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441 - 450 of 636 results for: HISTORY

HISTORY 326E: Famine in the Modern World (HISTORY 226E, PEDS 226)

Open to medical students, graduate students, and undergraduate students. Examines the major famines of modern history, the controversies surrounding them, and the reasons that famine persists in our increasingly globalized world. Focus is on the relative importance of natural, economic, and political factors as causes of famine in the modern world. Case studies include the Great Irish Famine of the 1840s; the Bengal famine of 1943-44; the Soviet famines of 1921-22 and 1932-33; China's Great Famine of 1959-61; the Ethiopian famines of the 1970s and 80s, and the Somalia famines of the 1990s and of 2011.
Terms: Win | Units: 3

HISTORY 327: East European Women and War in the 20th Century (FEMGEN 227, HISTORY 227)

Thematic chronological approach through conflicts in the region: Balkan Wars, WWI, WWII, and Yugoslav wars. Ways women in E. Europe involved in and affected by wars; comparison with women in W. Europe in the two world wars. Examines women's involvement in war as members of military services, backbone of underground movements, workers in war industries, mothers of soldiers, subjects and supporters of war aims and propaganda, activists in peace movements, and objects of wartime destruction, dislocation, and sexual violation.
Terms: Spr | Units: 4-5
Instructors: Jolluck, K. (PI)

HISTORY 327D: All Quiet on the Eastern Front? East Europe and Russia in the First World War (HISTORY 227D, REES 227, REES 327)

Until recently history has been comparatively quiet about the experience of World War I in the east. Far from being a peripheral theater of war, however, the experiences of war on the Eastern Front were central to shaping the 20th century. Not only was the first shot of the war fired in the east, it was also the site of the most dramatic political revolution. Using scholarly texts, literature and film, this course combines political, military, cultural and social approaches to introduce the causes, conduct and consequences of World War I with a focus on the experiences of soldiers and civilians on the Eastern Front. Topics include: the war of movement, occupation, extreme violence against civilians, the Armenian genocide, population exchanges, the Russian Revolution and civil war, and the disintegration of empires and rise of nation-states.
Terms: Aut | Units: 3-5
Instructors: Knezevic, J. (PI)

HISTORY 328: Circles of Hell: Poland in World War II (HISTORY 228, JEWISHST 282, JEWISHST 382)

Looks at the experience and representation of Poland's wartime history from the Nazi-Soviet Pact (1939) to the aftermath of Yalta (1945). Examines Nazi and Soviet ideology and practice in Poland, as well as the ways Poles responded, resisted, and survived. Considers wartime relations among Polish citizens, particularly Poles and Jews. In this regard, interrogates the traditional self-characterization of Poles as innocent victims, looking at their relationship to the Holocaust, thus engaging in a passionate debate still raging in Polish society.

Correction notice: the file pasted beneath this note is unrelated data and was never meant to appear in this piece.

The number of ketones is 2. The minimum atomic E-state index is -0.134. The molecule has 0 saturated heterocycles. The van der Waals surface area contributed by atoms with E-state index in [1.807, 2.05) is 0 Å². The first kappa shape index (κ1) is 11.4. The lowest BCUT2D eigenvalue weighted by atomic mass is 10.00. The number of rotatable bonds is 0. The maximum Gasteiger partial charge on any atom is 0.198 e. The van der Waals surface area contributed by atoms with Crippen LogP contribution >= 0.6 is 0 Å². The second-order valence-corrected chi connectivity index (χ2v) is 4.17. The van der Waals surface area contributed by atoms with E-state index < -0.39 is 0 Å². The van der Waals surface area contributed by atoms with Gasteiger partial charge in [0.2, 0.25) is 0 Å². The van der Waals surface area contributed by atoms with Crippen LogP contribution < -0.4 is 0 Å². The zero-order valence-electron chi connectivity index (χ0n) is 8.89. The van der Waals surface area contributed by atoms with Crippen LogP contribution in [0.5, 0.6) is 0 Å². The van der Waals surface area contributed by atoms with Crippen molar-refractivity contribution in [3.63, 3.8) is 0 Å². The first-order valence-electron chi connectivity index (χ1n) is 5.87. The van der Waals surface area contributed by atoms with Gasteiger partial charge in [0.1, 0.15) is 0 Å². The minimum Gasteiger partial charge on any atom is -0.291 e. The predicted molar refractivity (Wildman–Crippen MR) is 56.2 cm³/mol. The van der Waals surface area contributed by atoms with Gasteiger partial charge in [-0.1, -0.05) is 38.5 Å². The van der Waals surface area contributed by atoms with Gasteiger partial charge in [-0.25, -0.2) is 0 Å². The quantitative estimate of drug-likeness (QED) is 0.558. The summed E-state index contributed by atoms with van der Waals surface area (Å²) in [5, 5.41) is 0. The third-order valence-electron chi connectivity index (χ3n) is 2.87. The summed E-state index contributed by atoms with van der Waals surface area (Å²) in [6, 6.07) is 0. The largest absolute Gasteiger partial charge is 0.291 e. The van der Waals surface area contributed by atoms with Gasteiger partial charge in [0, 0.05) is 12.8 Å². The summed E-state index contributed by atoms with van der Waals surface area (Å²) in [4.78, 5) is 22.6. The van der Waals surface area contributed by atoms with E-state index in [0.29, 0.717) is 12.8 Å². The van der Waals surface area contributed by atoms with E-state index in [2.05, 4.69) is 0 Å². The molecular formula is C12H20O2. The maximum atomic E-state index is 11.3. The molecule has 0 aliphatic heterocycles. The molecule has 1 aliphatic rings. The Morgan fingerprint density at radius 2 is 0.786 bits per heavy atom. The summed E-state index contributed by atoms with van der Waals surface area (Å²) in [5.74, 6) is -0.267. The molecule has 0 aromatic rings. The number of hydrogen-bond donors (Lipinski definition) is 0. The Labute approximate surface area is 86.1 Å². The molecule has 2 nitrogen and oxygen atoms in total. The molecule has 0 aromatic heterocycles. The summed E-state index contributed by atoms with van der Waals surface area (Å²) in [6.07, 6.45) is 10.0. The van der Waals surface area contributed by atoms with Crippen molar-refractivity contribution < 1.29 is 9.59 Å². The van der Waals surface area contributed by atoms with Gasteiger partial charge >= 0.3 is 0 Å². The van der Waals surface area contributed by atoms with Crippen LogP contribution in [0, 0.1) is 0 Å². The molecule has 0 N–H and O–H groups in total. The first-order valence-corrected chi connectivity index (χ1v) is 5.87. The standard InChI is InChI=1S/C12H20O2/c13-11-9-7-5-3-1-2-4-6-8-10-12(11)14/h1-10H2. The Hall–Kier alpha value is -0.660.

Last offered: Spring 2015

HISTORY 330: Core Colloquium on Early Modern Europe: Ancien Regime

Topics in the social, political, and religious history of Western Europe, 1550-1789, with an emphasis on France. May be repeated for credit.
Last offered: Spring 2009 | Repeatable for credit

HISTORY 330A: Early Modern Colloquium

Historiographical survey from the Renaissance to the Enlightenment. Topics include Renaissance, Reformation, European expansion, state and nation building, printing, military, and scientific revolutions, origins of Enlightenment. Designed to prepare students doing either a primary or secondary graduate field in early modern European history.
Last offered: Spring 2016

HISTORY 330D: Europe in the World, 1789-Present (HISTORY 230D)

The European conquest of parts of Africa, Asia, and the South Pacific by European merchants, missionaries, armies, and administrators had significant, and often cataclysmic, effects on indigenous political alliances, cultural practices, and belief systems. But were the effects of expansion entirely one-sided? What impact did the experiences of colonialism have on European politics, culture,and Europe's relations with the rest of the world? Explores how interaction between Europe and the rest of the world redefined the political, racial, sexual, and religious boundaries of both Europe and its colonies and gave rise to the more "globalized' society we live in today.
Last offered: Autumn 2010

HISTORY 330F: Surveillance in Modern Europe (HISTORY 230F)

This course investigates the rise of modern surveillance in twentieth-century Europe through the present day. We consider different forms of surveillance---in domestic security, international spying, police practices, social monitoring, corporate data collecting, self-surveillance, and subversion. Students will explore these themes in historical works, contemporary journalism, novels, film, and visual arts. Students will also pursue individual topics of interest and, over the quarter, prepare op-eds for publication.
Terms: Aut | Units: 4-5
Instructors: Sheffer, E. (PI)

HISTORY 331B: Core Colloquium on Modern Europe: The 19th Century

The major historical events and historiographical debates of the long 19th century from the French Revolution to WW I.
Terms: Win | Units: 4-5
Instructors: Press, S. (PI)

HISTORY 331C: Core Colloquium on Modern Europe

The historiography of 20th-century Europe. Topics include WW I, the Russian Revolution, National Socialism, and the EU.
Last offered: Winter 2016
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